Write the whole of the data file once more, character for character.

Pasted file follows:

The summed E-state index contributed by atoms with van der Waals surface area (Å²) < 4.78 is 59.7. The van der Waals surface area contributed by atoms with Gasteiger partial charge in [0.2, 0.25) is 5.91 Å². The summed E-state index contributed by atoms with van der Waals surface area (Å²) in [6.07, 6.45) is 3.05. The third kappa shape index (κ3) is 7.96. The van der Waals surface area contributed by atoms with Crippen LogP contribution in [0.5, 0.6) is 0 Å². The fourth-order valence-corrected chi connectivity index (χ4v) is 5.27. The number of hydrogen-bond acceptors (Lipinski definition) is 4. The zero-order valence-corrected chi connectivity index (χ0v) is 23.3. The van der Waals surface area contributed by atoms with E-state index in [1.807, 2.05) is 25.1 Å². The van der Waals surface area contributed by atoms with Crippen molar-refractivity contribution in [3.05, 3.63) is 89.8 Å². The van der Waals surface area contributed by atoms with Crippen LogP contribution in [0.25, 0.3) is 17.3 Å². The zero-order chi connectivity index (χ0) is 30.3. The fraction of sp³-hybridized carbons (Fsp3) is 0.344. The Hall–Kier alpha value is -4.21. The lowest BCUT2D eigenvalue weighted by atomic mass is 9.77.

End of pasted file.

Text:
The summed E-state index contributed by atoms with van der Waals surface area (Å²) < 4.78 is 59.7. The van der Waals surface area contributed by atoms with Gasteiger partial charge in [0.2, 0.25) is 5.91 Å². The summed E-state index contributed by atoms with van der Waals surface area (Å²) in [6.07, 6.45) is 3.05. The third kappa shape index (κ3) is 7.96. The van der Waals surface area contributed by atoms with Crippen LogP contribution in [0.5, 0.6) is 0 Å². The fourth-order valence-corrected chi connectivity index (χ4v) is 5.27. The number of hydrogen-bond acceptors (Lipinski definition) is 4. The zero-order valence-corrected chi connectivity index (χ0v) is 23.3. The van der Waals surface area contributed by atoms with E-state index in [1.807, 2.05) is 25.1 Å². The van der Waals surface area contributed by atoms with Crippen molar-refractivity contribution in [3.05, 3.63) is 89.8 Å². The van der Waals surface area contributed by atoms with Crippen LogP contribution in [0.25, 0.3) is 17.3 Å². The zero-order chi connectivity index (χ0) is 30.3. The fraction of sp³-hybridized carbons (Fsp3) is 0.344. The Hall–Kier alpha value is -4.21. The lowest BCUT2D eigenvalue weighted by atomic mass is 9.77.